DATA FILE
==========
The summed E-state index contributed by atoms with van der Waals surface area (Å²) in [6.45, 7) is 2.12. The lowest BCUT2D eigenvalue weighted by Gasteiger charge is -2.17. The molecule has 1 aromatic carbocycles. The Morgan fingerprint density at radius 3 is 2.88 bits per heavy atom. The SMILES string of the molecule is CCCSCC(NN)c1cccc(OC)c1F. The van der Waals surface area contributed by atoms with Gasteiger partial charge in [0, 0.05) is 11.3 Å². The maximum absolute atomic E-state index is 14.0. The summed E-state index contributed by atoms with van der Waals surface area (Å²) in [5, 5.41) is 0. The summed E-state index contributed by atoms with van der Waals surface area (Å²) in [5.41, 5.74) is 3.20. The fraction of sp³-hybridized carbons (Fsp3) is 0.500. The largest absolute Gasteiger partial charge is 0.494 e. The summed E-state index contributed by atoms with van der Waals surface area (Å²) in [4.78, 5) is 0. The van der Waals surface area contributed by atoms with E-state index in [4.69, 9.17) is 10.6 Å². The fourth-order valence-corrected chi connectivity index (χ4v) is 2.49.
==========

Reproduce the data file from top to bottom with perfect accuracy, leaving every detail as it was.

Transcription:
The summed E-state index contributed by atoms with van der Waals surface area (Å²) in [6.45, 7) is 2.12. The lowest BCUT2D eigenvalue weighted by Gasteiger charge is -2.17. The molecule has 1 aromatic carbocycles. The Morgan fingerprint density at radius 3 is 2.88 bits per heavy atom. The SMILES string of the molecule is CCCSCC(NN)c1cccc(OC)c1F. The van der Waals surface area contributed by atoms with Gasteiger partial charge in [0, 0.05) is 11.3 Å². The maximum absolute atomic E-state index is 14.0. The summed E-state index contributed by atoms with van der Waals surface area (Å²) in [5, 5.41) is 0. The summed E-state index contributed by atoms with van der Waals surface area (Å²) in [5.41, 5.74) is 3.20. The fraction of sp³-hybridized carbons (Fsp3) is 0.500. The largest absolute Gasteiger partial charge is 0.494 e. The summed E-state index contributed by atoms with van der Waals surface area (Å²) in [4.78, 5) is 0. The van der Waals surface area contributed by atoms with E-state index in [4.69, 9.17) is 10.6 Å². The fourth-order valence-corrected chi connectivity index (χ4v) is 2.49.